Paradoxically pairing some of the most vitriolic, abrasive and confrontational music on the face of this godforsaken planet with profoundly intelligent, socially conscious and humane lyrics, Napalm Death have been raging tirelessly against injustice and inequality for the best part of four decades, providing a powerful protesting voice to those effectively enslaved by oppression, poverty, ignorance and lack of privilege. To tie in with the imminent arrival of their diverse 16th full-length, ‘Throes Of Joy In The Jaws Of Defeatism’, I Skyped deep-thinking, dissenting frontman Mark ‘Barney’ Greenway to discuss – among other things – kicking against the system, the unequal distribution of wealth, breaking down borders, skewed government policies and the long-lost art of simply behaving like human beings.

One of the things about Napalm Death that has really impressed me over the decades, going back 30 years or more, is the resilience and endurance of the band, not just musically – with aggressive, confrontational music – but also the manner in which you keep coming back to the battle front, standing up for the underdog, fighting the fight and offering resistance against so many of the wrongs in the world. It’s wholly impressive and admirable and I wonder where this energy, strength and fortitude comes from?
“Thanks for the kind words. I’d say it’s actually really simple. You know, it’s a very simple thing: it’s just that I feel – we feel – that we understand what it is to be a human being and therefore the way we assess situations, the way we react to them, is just ‘treat other people as you would expect to be treated’. Obviously, it’s more complex than that but that’s the fundamental of it.”

Like a sense of decency shining through…
“…well, I wouldn’t even call it that. I think you have to be careful with this stuff about putting a moral perspective on it because that suggests that one person’s thing is greater than the next, but it’s not. The very bottom line is that I consider myself a human being, I’m sure you do too, and it’s like part of being a human being is the act of humanity … it’s acting with people, interacting with people and physical actions within life should be conducive to preserving humanity. Unfortunately, I think that’s been lost for one thing and I think also generally we have failed to recognise the lessons since time immemorial: the need to treat human beings better – and other sentient beings as well, actually, not just human beings.”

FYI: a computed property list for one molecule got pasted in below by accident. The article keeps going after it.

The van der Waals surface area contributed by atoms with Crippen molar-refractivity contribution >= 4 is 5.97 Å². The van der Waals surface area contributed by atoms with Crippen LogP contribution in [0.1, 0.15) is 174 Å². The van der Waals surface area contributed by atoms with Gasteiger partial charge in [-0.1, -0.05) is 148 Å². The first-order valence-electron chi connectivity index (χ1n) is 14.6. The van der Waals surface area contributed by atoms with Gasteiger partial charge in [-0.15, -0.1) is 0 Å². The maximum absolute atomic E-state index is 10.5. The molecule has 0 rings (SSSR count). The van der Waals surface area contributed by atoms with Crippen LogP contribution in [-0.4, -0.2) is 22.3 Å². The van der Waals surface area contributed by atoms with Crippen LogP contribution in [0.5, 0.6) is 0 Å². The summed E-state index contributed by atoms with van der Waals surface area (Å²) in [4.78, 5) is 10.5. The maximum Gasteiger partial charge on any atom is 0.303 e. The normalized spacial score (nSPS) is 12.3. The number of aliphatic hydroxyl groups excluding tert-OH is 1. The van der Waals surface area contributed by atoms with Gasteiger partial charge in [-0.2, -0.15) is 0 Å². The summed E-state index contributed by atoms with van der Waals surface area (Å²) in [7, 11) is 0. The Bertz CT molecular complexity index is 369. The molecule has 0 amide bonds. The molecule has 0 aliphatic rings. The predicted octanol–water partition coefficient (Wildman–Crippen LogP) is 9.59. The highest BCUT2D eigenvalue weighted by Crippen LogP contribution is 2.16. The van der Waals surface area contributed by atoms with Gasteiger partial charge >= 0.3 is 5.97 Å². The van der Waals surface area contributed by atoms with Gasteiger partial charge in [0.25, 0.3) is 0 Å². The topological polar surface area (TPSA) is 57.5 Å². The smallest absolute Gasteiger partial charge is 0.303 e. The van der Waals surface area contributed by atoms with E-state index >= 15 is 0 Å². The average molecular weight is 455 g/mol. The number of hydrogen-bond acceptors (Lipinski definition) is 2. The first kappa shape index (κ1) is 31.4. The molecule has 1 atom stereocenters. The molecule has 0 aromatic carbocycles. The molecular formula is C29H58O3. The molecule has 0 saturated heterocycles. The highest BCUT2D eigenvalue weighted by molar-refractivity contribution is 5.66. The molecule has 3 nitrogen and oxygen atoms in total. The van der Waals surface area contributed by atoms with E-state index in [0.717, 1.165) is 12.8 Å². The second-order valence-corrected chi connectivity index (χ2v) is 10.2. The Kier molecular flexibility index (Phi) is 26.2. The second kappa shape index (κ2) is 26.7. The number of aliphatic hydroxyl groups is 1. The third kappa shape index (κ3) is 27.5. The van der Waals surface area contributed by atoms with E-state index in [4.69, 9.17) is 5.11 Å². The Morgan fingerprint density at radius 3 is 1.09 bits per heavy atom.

Napalm Death have been raging against inequality and injustice for so long, going back to the first song on the first album, ‘Multinational Corporations’, and that situation still prevails today where these multinational corporations are wreaking havoc. I know on more recent albums you are critical of a vast array of parties including, off the top of my head, landlords and sweatshops and now you are back with ‘Throes Of Joy In The Jaws Of Defeatism’ where you have some new targets in your cross hairs. It feels that things never seem to change?
“You know what, very often when I do interviews – and certainly for this album – people will say ‘oh hasn’t the world become a shit place in the last three or four years’ but it’s always been shit. On the other side of things, it’s also been great and it has some very bright spots and some very encouraging things for the future, but there’s always an undercurrent of shit flowing through. There really is, so certainly for my role in Napalm there’s always something there not only for material but that has a certain urgency and that I feel needs to be put out exposed and put onto the table as whatever the idea is around it.”

With the new 16th full-length album about to come out, I’m sure you never could have predicted in your wildest dreams that it would be released into such a volatile and strange time. Fear, emptiness and despair is what has been filling society for the past six months and it’s just such an astonishing time, isn’t it?
“The thing is that, on a personal level, I’ve dealt with this thing pretty well because I live alone for one thing, that always helps, because you’ve only got yourself to look out for and deal with on the immediate domestic level, so for me it’s been not too bad, but I know that people have got dependents or families or stuff like that and I know it’s been pretty rough, but from my own side of things I’ve always lived very simply anyway and I don’t need a lot of stuff or detritus around me to have an enjoyable life really so I’ve made a few adjustments here and there, made things even more simple, so for me it’s not been a problem. But obviously that’s not necessarily the point; the point is that this thing is very fucking real. Luckily I’ve not had anybody in my family back in Birmingham who have contracted it or succumbed to it or anything like that, but I do know people and I’ve seen that it’s no fucking joke because if you get it you don’t know how it’s going to be – it could be very mild or it could be the other end of the spectrum.”